Blue Ridge Energy’s Phil Crump says his job as a network security administrator is a perfect fit for him because he likes knowing that his expertise helps protect his friends and neighbors from hackers.
“We all work diligently to protect the thousands of members of our community,” said Crump, a 10-year veteran at the co-op in Lenoir, North Carolina. “Really, we view every single one of those members as part of one big Blue Ridge family.”
Crump is one of several electric utility employees featured in a new report on the wide-ranging economic contributions of electric co-ops and companies to the nation’s workforce and economy.
Powering America: The Economic and Workforce Contributions of the U.S. Electric Power Industry, was released jointly Aug. 2 by NRECA, the American Public Power Association and the Edison Electric Institute.
The report concludes that the industry directly employs 2.7 million people, including staff, contractors and supply chain workers.
But the economic impact reaches beyond that. The report estimates the market impact of the power industry ultimately supports more than 7 million jobs, one of every 20 in the United States, and contributes $880 billion to the national economy.
“Affordable and reliable electricity is the heartbeat of the American economy and is essential to the nation’s economic growth,” said NRECA CEO Jim Matheson. “As not-for-profits owned by the members we serve, our broader purpose is to empower local communities to thrive. Co-ops are proud to continue recruiting top-tier talent from local communities as we work to meet tomorrow’s energy needs.”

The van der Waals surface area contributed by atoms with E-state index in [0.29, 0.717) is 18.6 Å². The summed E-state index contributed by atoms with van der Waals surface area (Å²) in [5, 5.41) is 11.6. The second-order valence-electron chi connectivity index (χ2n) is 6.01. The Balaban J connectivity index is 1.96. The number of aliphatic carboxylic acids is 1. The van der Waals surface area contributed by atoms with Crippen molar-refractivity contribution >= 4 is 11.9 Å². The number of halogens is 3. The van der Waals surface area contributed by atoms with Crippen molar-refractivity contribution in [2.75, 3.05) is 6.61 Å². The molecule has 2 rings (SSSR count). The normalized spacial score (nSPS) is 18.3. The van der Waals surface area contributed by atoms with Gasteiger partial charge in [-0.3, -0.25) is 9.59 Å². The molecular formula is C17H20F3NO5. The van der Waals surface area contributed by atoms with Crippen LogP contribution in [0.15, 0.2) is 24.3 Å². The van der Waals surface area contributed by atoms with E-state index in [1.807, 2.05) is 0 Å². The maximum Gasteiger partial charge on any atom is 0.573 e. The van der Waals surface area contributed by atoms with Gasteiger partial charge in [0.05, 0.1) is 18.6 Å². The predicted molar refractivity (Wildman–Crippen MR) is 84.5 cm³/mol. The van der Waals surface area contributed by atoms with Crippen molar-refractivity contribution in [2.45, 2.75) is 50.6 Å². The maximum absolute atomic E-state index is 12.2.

The power industry’s ongoing efforts to keep pace with customers’ changing needs and expectations have benefited the economy. Each year, electric utilities spend more than $135 billion on infrastructure, “a level of investment that is more than twice what it was a decade ago,” the report stated.
At a news conference discussing the report, Paul Allen, senior vice president of M.J. Bradley & Associates, which analyzed the data, said Powering America is “the most comprehensive study and report ever done on the full dimension of jobs and employment and the broad economic impact of the electric power industry.”
Until now, said Allen, no report had quantified “what we might think of as the first five percent of the American economy. Virtually every other sector of the economy depends to a significant degree on the safe, affordable, reliable and environmentally sustainable provision of electricity…and the women and men of the electric industry who make that happen.”
Another bright spot in the report highlights the industry’s commitment to hiring military veterans. More than 10 percent of new hires in the sector came from the armed services in 2014, the latest year for which data are available.
These jobs make a difference because, a “disproportionate number” of veterans come from rural America, said Michelle Rostom, NRECA’s director of workforce development and coordinator of the association’s Serve Our Co-ops; Serve Our Country veterans hiring initiative. Census data show more than 40 percent of military recruits have rural roots.
“It’s a large population that historically has had difficulty finding work when they return,” said Rostom.“We owe our veterans the opportunity to transition into engaging civilian jobs with great benefits, giving them good work in their local community.”
The 86 co-ops participating in Serve Our Co-ops; Serve Our Country employ more than 400 vets as lineworkers, cybersecurity professionals, accountants and other positions.
Victoria A. Rocha is a staff writer at NRECA.